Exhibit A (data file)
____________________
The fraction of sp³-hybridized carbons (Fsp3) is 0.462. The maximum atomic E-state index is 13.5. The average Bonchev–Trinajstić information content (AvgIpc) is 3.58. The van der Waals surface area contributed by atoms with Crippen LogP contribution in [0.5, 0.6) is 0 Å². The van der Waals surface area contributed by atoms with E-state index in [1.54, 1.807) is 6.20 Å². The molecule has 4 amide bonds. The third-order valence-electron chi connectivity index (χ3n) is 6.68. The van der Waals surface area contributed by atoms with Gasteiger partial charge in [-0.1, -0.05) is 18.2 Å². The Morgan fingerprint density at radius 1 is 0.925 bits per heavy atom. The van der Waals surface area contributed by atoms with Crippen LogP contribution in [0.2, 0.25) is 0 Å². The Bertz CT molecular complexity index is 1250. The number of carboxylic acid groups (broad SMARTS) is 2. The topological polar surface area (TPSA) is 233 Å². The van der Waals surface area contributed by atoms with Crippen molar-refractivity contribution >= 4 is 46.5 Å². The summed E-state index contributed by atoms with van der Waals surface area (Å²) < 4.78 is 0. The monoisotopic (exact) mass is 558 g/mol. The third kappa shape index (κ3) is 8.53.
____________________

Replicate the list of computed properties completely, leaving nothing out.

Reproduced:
The fraction of sp³-hybridized carbons (Fsp3) is 0.462. The maximum atomic E-state index is 13.5. The average Bonchev–Trinajstić information content (AvgIpc) is 3.58. The van der Waals surface area contributed by atoms with Crippen LogP contribution in [0.5, 0.6) is 0 Å². The van der Waals surface area contributed by atoms with E-state index in [1.54, 1.807) is 6.20 Å². The molecule has 4 amide bonds. The third-order valence-electron chi connectivity index (χ3n) is 6.68. The van der Waals surface area contributed by atoms with Gasteiger partial charge in [-0.1, -0.05) is 18.2 Å². The Morgan fingerprint density at radius 1 is 0.925 bits per heavy atom. The van der Waals surface area contributed by atoms with Crippen LogP contribution in [0.2, 0.25) is 0 Å². The Bertz CT molecular complexity index is 1250. The number of carboxylic acid groups (broad SMARTS) is 2. The topological polar surface area (TPSA) is 233 Å². The van der Waals surface area contributed by atoms with Crippen molar-refractivity contribution >= 4 is 46.5 Å². The summed E-state index contributed by atoms with van der Waals surface area (Å²) < 4.78 is 0. The monoisotopic (exact) mass is 558 g/mol. The third kappa shape index (κ3) is 8.53.